Oil Prices Gain 1% on Massive U.S. Inventory Drop, Demand Fears Remain

The tightening of U.S. stockpiles and fuel supply, as well as a warning from the Saudi energy minister to speculators over prospect of further OPEC+ output cuts, helped push oil prices up by 1% in early Asia trading on Wednesday.

As of 11:51 AM BKK time, Brent crude futures rose 81 cents, or 1.05%, to $77.65 per barrel, while U.S. West Texas Intermediate (WTI) crude gained 88 cents, or 1.21%, to $73.79.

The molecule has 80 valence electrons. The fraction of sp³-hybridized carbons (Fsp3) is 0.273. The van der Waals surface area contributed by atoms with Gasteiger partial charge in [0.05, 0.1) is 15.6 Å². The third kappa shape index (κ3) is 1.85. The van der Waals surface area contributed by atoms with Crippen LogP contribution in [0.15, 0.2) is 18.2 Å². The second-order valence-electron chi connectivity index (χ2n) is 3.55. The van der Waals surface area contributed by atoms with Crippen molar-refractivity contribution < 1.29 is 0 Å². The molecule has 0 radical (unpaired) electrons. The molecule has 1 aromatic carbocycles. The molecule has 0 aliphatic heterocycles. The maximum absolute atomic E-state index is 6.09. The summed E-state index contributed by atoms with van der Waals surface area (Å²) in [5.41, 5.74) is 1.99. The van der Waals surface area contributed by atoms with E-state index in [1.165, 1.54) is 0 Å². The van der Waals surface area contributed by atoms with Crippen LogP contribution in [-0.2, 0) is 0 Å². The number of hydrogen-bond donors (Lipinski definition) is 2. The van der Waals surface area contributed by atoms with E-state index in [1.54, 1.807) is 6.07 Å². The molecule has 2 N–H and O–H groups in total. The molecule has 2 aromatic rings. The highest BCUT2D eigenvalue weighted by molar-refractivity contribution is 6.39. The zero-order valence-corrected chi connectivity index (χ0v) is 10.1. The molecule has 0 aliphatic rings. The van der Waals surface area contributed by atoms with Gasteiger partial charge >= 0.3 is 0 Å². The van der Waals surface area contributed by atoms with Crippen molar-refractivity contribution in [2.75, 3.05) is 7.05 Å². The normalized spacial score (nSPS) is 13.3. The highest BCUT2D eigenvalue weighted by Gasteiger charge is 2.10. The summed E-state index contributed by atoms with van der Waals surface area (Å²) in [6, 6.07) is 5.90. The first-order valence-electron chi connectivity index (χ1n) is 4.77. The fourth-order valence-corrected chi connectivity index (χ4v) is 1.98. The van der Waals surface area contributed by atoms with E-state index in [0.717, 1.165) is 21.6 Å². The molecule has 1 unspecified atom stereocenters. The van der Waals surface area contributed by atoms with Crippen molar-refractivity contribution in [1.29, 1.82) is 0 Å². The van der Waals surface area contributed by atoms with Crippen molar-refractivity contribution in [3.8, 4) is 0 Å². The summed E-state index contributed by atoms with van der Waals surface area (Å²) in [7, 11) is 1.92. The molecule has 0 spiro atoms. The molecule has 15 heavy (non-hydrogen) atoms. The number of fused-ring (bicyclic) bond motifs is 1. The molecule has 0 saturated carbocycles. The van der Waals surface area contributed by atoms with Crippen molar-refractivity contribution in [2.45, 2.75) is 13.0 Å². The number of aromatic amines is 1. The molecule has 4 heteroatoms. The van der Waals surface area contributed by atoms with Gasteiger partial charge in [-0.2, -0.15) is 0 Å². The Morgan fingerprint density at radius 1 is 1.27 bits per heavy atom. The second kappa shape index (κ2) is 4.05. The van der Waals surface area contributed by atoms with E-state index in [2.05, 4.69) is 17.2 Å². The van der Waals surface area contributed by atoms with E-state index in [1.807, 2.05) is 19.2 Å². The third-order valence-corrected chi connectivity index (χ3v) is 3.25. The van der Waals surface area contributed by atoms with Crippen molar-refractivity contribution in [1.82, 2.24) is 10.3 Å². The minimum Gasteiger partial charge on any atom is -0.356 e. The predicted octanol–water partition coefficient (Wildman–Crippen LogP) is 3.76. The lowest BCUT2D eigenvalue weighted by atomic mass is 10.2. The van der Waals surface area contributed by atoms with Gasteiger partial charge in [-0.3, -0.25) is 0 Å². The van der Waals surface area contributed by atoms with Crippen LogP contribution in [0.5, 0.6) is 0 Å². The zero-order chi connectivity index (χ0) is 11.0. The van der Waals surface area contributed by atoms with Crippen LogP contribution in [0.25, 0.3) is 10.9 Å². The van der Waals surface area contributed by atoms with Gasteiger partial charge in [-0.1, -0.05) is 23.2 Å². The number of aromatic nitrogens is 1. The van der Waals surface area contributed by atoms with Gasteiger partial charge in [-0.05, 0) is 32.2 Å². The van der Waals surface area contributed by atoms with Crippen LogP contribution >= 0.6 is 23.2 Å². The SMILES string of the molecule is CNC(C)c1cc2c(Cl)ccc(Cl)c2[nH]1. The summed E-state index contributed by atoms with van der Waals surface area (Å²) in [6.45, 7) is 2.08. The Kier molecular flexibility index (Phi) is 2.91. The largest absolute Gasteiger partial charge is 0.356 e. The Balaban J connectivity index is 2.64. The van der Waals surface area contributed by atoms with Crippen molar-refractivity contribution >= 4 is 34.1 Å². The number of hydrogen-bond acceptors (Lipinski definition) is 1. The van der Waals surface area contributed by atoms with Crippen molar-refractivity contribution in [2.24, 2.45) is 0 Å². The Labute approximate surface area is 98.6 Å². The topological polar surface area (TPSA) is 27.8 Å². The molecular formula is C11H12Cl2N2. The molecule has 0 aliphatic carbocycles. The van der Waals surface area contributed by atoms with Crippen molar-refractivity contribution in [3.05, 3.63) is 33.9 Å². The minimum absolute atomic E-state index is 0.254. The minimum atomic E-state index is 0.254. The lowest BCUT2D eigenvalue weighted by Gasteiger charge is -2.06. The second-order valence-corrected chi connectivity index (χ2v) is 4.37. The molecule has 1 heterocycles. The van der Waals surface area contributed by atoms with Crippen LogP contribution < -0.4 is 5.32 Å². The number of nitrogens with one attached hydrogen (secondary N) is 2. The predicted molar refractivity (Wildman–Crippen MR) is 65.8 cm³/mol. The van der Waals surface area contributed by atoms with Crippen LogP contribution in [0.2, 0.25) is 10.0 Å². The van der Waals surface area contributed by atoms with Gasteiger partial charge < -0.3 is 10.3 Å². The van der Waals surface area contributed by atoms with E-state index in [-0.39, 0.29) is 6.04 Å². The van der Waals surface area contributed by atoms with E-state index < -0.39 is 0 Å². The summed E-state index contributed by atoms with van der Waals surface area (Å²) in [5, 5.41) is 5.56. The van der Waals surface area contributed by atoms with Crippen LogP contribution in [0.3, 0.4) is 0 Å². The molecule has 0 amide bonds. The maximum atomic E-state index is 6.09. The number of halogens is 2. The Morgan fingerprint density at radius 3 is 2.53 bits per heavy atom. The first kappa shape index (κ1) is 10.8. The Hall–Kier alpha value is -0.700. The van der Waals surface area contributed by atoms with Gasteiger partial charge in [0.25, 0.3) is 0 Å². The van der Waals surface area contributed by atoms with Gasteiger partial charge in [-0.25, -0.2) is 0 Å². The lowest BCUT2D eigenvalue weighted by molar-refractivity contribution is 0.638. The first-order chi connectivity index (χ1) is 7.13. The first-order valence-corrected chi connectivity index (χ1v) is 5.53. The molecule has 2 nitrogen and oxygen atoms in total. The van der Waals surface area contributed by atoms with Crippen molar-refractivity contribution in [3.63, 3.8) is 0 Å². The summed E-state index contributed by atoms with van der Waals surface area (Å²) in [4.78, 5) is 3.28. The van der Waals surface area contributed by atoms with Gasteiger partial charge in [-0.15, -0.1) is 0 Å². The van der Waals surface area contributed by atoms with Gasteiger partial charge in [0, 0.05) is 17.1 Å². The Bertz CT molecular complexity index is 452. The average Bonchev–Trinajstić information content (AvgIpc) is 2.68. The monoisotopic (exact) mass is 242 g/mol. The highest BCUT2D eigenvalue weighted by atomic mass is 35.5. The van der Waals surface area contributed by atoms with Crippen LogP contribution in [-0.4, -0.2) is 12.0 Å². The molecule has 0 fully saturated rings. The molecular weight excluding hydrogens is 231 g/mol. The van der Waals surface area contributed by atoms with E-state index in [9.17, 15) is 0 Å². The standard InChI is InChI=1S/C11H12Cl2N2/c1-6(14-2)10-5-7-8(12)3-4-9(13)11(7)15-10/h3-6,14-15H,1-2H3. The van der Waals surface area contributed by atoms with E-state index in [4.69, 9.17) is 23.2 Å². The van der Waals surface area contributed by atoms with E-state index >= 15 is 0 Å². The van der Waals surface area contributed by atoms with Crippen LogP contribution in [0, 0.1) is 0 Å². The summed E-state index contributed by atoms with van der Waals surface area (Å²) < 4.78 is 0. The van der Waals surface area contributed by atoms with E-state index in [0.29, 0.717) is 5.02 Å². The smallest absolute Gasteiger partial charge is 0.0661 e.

According to OANDA senior analyst Edward Moya, “Oil is starting to turn bullish after the Saudi threat to short-sellers,” and Saudi Arabia will likely do “whatever it takes to defend prices.”

Saudi Arabia’s energy minister cautioned short sellers to “watch out” and promised to keep them “ouching,” raising supply concerns.

Investors speculated that OPEC+ could discuss additional output cuts at their June 4 meeting.

Industry data released Tuesday revealed a significant drawdown in U.S. crude oil and fuel stockpiles, further supporting oil prices. The American Petroleum Institute (API) reports that crude oil stocks dropped by 6.8 million barrels in the week ending May 19. 

Markets were still cautious of U.S. debt ceiling discussions, which slowed oil price advances. Tuesday’s debt ceiling talks finished without any progress amid the deadline approached.